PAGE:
And that is where penny slots may help you stay safe
We’ve covered some of the mechanics of slot games here: including that theoretical return to player of around 96%. This is baked into the algorithms that run online video slots. That means, that while the outcome of each spin is random, and you could win a lot of money the next time you press play, the reality for most gamblers is a small loss in the long term.
Accept that gambling is entertainment, not a means of making money, and you’ll be in a much healthier place with regards to your slot play. You pay for entertainment, so you should expect to pay for gambling.
The UK Gambling Commission has some good advice on gambling. Its 9-point guide to safe gambling includes this advice:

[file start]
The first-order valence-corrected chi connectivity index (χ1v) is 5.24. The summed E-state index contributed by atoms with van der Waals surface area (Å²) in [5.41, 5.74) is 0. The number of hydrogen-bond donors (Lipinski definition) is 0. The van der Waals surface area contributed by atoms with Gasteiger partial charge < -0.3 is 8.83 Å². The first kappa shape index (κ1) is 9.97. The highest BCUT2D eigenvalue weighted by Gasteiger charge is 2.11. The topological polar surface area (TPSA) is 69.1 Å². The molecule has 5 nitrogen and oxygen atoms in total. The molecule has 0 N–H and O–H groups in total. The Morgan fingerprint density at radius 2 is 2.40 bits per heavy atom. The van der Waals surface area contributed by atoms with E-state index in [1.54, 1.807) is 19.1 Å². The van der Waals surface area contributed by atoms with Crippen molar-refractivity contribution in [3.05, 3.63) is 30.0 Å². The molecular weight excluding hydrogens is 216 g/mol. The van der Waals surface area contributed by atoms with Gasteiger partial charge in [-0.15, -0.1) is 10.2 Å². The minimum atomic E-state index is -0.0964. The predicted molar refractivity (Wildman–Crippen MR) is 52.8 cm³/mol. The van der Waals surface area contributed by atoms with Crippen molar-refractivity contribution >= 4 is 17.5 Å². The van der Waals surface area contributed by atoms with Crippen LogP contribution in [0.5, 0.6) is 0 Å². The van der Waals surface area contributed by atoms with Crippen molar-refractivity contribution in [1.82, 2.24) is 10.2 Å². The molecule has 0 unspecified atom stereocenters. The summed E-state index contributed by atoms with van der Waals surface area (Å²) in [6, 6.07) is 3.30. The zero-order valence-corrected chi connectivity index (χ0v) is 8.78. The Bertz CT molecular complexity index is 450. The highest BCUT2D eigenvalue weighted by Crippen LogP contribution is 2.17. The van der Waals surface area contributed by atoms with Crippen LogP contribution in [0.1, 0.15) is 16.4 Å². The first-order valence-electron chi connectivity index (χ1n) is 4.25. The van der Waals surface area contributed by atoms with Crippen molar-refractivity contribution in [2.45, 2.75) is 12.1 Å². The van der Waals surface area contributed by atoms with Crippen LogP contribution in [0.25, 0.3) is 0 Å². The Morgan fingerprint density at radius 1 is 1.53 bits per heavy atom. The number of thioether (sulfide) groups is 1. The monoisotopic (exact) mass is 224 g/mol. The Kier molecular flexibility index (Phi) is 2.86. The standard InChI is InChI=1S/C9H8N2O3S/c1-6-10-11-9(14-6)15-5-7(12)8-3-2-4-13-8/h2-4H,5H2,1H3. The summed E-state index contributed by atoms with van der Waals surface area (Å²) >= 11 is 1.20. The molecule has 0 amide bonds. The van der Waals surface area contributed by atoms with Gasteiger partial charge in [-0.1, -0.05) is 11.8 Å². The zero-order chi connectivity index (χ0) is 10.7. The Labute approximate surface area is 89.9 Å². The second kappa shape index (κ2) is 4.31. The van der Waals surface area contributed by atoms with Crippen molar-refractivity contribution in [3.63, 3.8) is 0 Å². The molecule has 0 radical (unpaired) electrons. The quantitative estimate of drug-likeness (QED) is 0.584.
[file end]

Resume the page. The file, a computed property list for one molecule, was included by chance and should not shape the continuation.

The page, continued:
“Are you gambling to escape debt or as a way to make quick money? Think carefully about your motivations to gamble. Gambling shouldn’t be seen as the answer to improving your personal finances. If you have concerns about money, speak to a financial adviser or student support services.”
Playing for penny stakes is a short-cut to lower spending. If you have a realistic expectation of your returns you’ll know that you’re very unlikely to get rich betting 5p or 10p a spin, and that way you can just enjoy the games and take any wins as a bonus.
One of the ways the UK Gambling Commission suggests to gamble more safely is to set limits on your spending. You should certainly never gamble with money that you can’t afford to lose. If you set a low limit, then stick to the low-spending games, you’ll get much better value for money.
If you need help, you can contact a number of UK-based safe gambling organisations, or start by ringing the National Gambling Helpline on Freephone 0808 8020 133.
Penny Slot Games: The Style
Penny slots are a stake amount rather than a genre of slots, but they do tend to favour a certain style.